“War Eagle” chant in her heart drives military career

Cadet Patricia Ramirez works hard at the Land Navigation course, confident she will complete all of LDAC successfully. U.S. Army photo by Jesse Beals

By Noelle Wiehe
U.S. Army Cadet Command Public Affairs

JOINT BASE LEWIS-McCHORD, Wash. – For Cadet Patricia Ramirez, the plan was always to have the Army play a role in her life.

“I’m either going to marry a military man or be in it,” she said.

When she concluded it wasn’t going to happen the same way it did for her mom – by marriage – she took matters into her own hands. Ramirez’s social life has been at the mercy of the military ever since. Her mom met her step-dad inside the Post Exchange at Riyadh Air Base in Saudi Arabia, where she was working as a civilian.

Once her step-dad won her mom over and the two of them got married, he moved her family onto post where Ramirez attended an American school in Saudi Arabia for six years. The family then moved to Washington, DC while he was stationed at Fort Belvior. Ramirez admits that she felt sheltered in her Saudi Arabian school compared to the diverse group of individuals she encountered at her U.S. elementary school. From there, her family went to Kennesaw, Ga. while her step-dad was stationed at Fort McPherson before finally moving to Fort Bragg, N.C. where her family currently resides.

Originally born in the Philippines, Ramirez said she had gotten used to moving around as a child. The first time she graduated from the same school she started was when she attended Carlton J. Kell High School in Marietta, Ga. Now, she attends Auburn University in Auburn, Ala.

Ramirez is majoring in psychology in hopes of becoming a clinical psychologist should she be assigned to her desired branch, the medical services corps. She is also a member of Kappa Kappa Gamma sorority where she is the only woman to also be in ROTC.

“I have the best of both worlds,” she said.

Supportive people surround Ramirez, from her sorority sisters who have already sent her letters since she arrived with 10th Regiment at Warrior Forge, to cadre at her school who have no doubts she will be a vital asset to the U.S. Army.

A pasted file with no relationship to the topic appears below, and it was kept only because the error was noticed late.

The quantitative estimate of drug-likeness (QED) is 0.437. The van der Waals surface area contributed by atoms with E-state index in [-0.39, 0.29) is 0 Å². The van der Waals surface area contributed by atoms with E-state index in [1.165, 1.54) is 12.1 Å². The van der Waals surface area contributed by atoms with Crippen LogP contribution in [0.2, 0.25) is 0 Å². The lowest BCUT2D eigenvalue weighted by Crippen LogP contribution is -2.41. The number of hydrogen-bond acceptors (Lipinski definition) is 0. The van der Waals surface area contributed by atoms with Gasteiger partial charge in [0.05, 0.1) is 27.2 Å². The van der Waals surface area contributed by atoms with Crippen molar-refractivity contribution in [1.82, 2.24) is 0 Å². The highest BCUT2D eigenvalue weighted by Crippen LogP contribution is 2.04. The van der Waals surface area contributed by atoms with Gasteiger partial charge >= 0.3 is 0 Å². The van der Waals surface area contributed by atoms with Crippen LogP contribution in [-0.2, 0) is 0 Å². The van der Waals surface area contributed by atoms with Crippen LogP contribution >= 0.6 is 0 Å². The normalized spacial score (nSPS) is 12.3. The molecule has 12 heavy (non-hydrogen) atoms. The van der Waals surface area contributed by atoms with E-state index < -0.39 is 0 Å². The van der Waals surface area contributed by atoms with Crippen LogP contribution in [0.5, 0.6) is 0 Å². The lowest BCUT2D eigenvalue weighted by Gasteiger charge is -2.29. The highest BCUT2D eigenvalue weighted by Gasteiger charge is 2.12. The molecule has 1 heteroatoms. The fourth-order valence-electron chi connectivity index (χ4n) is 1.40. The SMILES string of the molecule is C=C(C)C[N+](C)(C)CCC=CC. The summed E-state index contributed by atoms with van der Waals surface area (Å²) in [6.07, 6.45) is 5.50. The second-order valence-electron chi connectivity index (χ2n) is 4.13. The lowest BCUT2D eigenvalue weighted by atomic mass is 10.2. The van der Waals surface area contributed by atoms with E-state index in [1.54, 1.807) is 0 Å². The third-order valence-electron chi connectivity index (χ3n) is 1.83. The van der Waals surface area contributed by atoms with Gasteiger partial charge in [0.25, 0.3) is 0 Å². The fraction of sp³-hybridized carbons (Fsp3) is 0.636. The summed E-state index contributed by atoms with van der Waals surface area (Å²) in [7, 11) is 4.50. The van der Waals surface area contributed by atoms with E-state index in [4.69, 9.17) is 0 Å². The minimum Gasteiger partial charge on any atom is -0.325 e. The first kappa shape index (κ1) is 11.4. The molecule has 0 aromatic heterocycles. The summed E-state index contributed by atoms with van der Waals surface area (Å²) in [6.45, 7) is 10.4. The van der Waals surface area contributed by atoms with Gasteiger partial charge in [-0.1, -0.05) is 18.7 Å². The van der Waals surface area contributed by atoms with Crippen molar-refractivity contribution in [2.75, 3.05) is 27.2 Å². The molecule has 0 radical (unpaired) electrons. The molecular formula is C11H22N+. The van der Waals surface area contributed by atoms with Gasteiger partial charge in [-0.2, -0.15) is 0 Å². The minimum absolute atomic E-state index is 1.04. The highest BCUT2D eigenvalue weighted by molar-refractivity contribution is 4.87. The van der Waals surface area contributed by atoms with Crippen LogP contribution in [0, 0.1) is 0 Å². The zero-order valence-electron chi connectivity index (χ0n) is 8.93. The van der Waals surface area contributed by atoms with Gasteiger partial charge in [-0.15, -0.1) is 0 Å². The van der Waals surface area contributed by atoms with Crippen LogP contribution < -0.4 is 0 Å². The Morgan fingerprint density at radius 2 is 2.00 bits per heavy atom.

“I really think she’s going to be a good Cadet and a great officer,” said Master Sgt. Darryl Walker, freshman trainer at Auburn University. “She’s got the personality that makes for a great leader. She’s definitely one of the most likeable [of the Auburn Cadets], the other Cadets kind of gravitate to her and she motivates them, as well.”

At LDAC, Ramirez claims she has not struggled with any training but, instead, believes she was over prepared for the challenge thanks to her ROTC cadre at Auburn.

Walker said that, at Auburn, Cadets go through about six different land navigation courses as well as practice physical training tests twice a month to get them ready for the Leader Development and Assessment Course (LDAC).

“I definitely think she, as well as the rest of the Auburn Cadets are definitely ready,” Walker said. “We can tell by a lot of the scores coming back from our people out there. I’m very happy with our Cadets this year.”

Her training has proven effective so far. Ramirez passed her Army Physical Fitness Test as well as got four out of five points at Land Navigation. Her only worry is about facing her “dislike” – she won’t say fear – of heights.

While Ramirez is only beginning her military career, her father has retired as an E7 (Sgt. 1st Class) and is now working as a civilian contractor for the Army. What Ramirez looks forward to upon graduation from LDAC is more than just receiving her gold bar: “When I commission, he’ll actually have to salute to me,” she said proudly. “I’m excited for it.”

From Army bases to a university where she first lived on her own, Ramirez has seen her share of different cultures. As she continues to develop and progress as an Army officer, though, she will see that her travels are far from over and all that she will experience will be shaping her life even more.

Following in her step-father’s footsteps, she will continue to see the world but no longer as an Army brat. Instead, she will pave her own path as an Army officer.

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